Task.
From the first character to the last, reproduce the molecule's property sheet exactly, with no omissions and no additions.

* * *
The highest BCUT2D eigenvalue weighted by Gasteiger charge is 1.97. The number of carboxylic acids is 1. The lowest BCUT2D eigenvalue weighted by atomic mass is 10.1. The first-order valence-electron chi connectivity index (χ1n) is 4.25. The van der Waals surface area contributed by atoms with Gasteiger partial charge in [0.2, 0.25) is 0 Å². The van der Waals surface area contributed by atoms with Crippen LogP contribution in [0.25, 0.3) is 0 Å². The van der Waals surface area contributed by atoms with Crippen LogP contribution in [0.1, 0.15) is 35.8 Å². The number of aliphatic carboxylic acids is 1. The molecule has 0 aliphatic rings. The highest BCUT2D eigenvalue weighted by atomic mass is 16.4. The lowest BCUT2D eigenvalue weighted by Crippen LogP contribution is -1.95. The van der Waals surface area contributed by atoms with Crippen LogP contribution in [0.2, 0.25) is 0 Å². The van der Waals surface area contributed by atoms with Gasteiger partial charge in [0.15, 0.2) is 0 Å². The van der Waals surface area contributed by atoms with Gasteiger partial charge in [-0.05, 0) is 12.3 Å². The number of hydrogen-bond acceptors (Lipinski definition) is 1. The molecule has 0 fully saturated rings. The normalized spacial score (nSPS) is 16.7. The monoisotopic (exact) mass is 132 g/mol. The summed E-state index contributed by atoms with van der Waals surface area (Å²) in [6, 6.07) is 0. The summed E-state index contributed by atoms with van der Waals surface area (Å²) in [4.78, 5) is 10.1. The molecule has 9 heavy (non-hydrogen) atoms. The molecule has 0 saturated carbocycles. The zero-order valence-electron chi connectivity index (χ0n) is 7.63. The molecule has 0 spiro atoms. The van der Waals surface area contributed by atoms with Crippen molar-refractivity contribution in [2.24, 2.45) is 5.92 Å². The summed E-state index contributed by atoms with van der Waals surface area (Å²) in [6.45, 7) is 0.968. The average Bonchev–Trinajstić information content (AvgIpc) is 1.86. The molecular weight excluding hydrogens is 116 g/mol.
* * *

The highest BCUT2D eigenvalue weighted by Gasteiger charge is 1.97. The number of carboxylic acids is 1. The lowest BCUT2D eigenvalue weighted by atomic mass is 10.1. The first-order valence-electron chi connectivity index (χ1n) is 4.25. The van der Waals surface area contributed by atoms with Gasteiger partial charge in [0.2, 0.25) is 0 Å². The van der Waals surface area contributed by atoms with Crippen LogP contribution in [0.25, 0.3) is 0 Å². The van der Waals surface area contributed by atoms with Crippen LogP contribution in [0.1, 0.15) is 35.8 Å². The number of aliphatic carboxylic acids is 1. The molecule has 0 aliphatic rings. The highest BCUT2D eigenvalue weighted by atomic mass is 16.4. The lowest BCUT2D eigenvalue weighted by Crippen LogP contribution is -1.95. The van der Waals surface area contributed by atoms with Crippen LogP contribution in [0.2, 0.25) is 0 Å². The van der Waals surface area contributed by atoms with Gasteiger partial charge in [0.15, 0.2) is 0 Å². The van der Waals surface area contributed by atoms with Gasteiger partial charge in [-0.05, 0) is 12.3 Å². The number of hydrogen-bond acceptors (Lipinski definition) is 1. The molecule has 0 fully saturated rings. The normalized spacial score (nSPS) is 16.7. The monoisotopic (exact) mass is 132 g/mol. The summed E-state index contributed by atoms with van der Waals surface area (Å²) in [6, 6.07) is 0. The summed E-state index contributed by atoms with van der Waals surface area (Å²) in [4.78, 5) is 10.1. The molecule has 9 heavy (non-hydrogen) atoms. The molecule has 0 saturated carbocycles. The zero-order valence-electron chi connectivity index (χ0n) is 7.63. The molecule has 0 spiro atoms. The van der Waals surface area contributed by atoms with Crippen molar-refractivity contribution in [2.24, 2.45) is 5.92 Å². The summed E-state index contributed by atoms with van der Waals surface area (Å²) in [6.45, 7) is 0.968. The average Bonchev–Trinajstić information content (AvgIpc) is 1.86. The molecular weight excluding hydrogens is 116 g/mol.